Federal Circuit Judge Paul R. Michel (ret.) retired from the court on May 31, 2010, just over 13 months ago. Since that time, he has focused his efforts on speaking and writing about patent reform. I talked to Judge Michel last month at the Virginia State Bar (VSB) Annual Meeting where he was a speaker on an IP panel. Judge Michel said that he had no plans to retire from the court as he really enjoyed his work there. He came to realize, however, that he had a lot to say about patent reform and that it would not be appropriate for him to say everything he wanted to say while a member of the Federal Circuit. Thus, he stepped down to work as a private citizen on this area that is near and dear to him.
Even before he retired from the court, Judge Michel decried the delays in the patent system and the theft of PTO user fees by Congress. During the era of bailouts for private companies, he even called on Congress to return the nearly $1 billion that it had siphoned from the PTO during the last 10 years. This would go a long way toward giving the PTO the resources it needs to reduce application pendency and the backlog that currently plagues the sytem.
Echoing his comments made at the VSB Annual meeting, Judge Michel has been writing a number of articles and blog posts that are highly critical of the current reform efforts in Congress. He co-wrote an article on the Hill’s Congress blog that argued that both parties are working to stifle job growth. Fee diversion and inadequate funding to the PTO has led to the enormous 1.2 million application backlog that has kept millions of jobs from being created. Given the fact that H.R. 1249 cut the prohibition against fee diversion from the patent reform bill, several million new jobs will remain uncreated moving into the future.
Last week, Judge Michel wrote an article that appeared on Patently-O where he decried the special section of H.R. 1249 that permits specialized challenges to business method patents. This provision favors the financial services sector and is characterized as a big bank bailout. He also decries the section of the bill that declares all patents on tax planning strategies to be invalid. Special interests continue to rule Congress and have even been able to invade patent law.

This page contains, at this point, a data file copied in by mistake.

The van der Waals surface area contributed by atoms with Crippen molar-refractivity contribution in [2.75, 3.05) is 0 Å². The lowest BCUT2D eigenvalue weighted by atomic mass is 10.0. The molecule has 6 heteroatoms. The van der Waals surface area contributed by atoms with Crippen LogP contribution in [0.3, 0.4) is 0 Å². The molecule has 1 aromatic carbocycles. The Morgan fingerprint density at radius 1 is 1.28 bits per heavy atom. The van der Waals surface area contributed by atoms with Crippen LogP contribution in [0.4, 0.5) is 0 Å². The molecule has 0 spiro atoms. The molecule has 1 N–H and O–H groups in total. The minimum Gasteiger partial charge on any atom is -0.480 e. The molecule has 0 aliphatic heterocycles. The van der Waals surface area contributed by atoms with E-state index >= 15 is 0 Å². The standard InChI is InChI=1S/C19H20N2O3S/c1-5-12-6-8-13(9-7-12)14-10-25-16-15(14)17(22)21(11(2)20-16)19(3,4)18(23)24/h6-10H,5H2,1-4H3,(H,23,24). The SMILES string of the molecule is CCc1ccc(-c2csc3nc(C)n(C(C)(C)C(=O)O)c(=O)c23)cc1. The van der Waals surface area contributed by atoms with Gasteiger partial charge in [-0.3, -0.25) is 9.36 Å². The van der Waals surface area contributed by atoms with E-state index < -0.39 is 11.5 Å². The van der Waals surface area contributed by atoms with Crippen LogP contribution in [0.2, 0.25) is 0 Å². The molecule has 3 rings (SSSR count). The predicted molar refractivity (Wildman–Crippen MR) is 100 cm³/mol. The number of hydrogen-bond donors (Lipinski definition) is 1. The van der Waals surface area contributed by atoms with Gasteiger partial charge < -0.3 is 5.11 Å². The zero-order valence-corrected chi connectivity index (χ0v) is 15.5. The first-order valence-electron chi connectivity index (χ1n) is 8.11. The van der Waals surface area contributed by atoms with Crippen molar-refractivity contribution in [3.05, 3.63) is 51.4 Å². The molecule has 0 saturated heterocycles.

Yesterday, Judge Michel wrote a piece for IP Watchdog where he argues that H.R. 1249 will torpedo patent rights. The post-grant opposition procedure that is praised for its speed by advocates will do nothing to speed up the process of challenging a patent given the inevitable appeals and unenforceability of the time guarantees. The bill adds unneeded complexity to patent challenges by adding post-grant oppositions while retaining both ex parte reexamination and inter partes review. Serial challenges could tie up a patent for nearly its entire enforceable life thereby casting a cloud of doubt over the patent and reducing its value.
The PTO will be overwelmed by these new procedures given the fact that the Board of Patent Appeals already has a staggering backlog of undecided cases. Add to that the complexity of new patent challenges that will require skills that the administrative patent judges currently are not trained for, make it highly likely that these challenges will bring the proceedings to a near standstill. The premise for post-grant review proceedings no longer exists. In 2000, when post-grant oppositions were first proposed, very few inter partes reexamination proceedings were filed. Now, these proceedings are used regularly to challenge patents.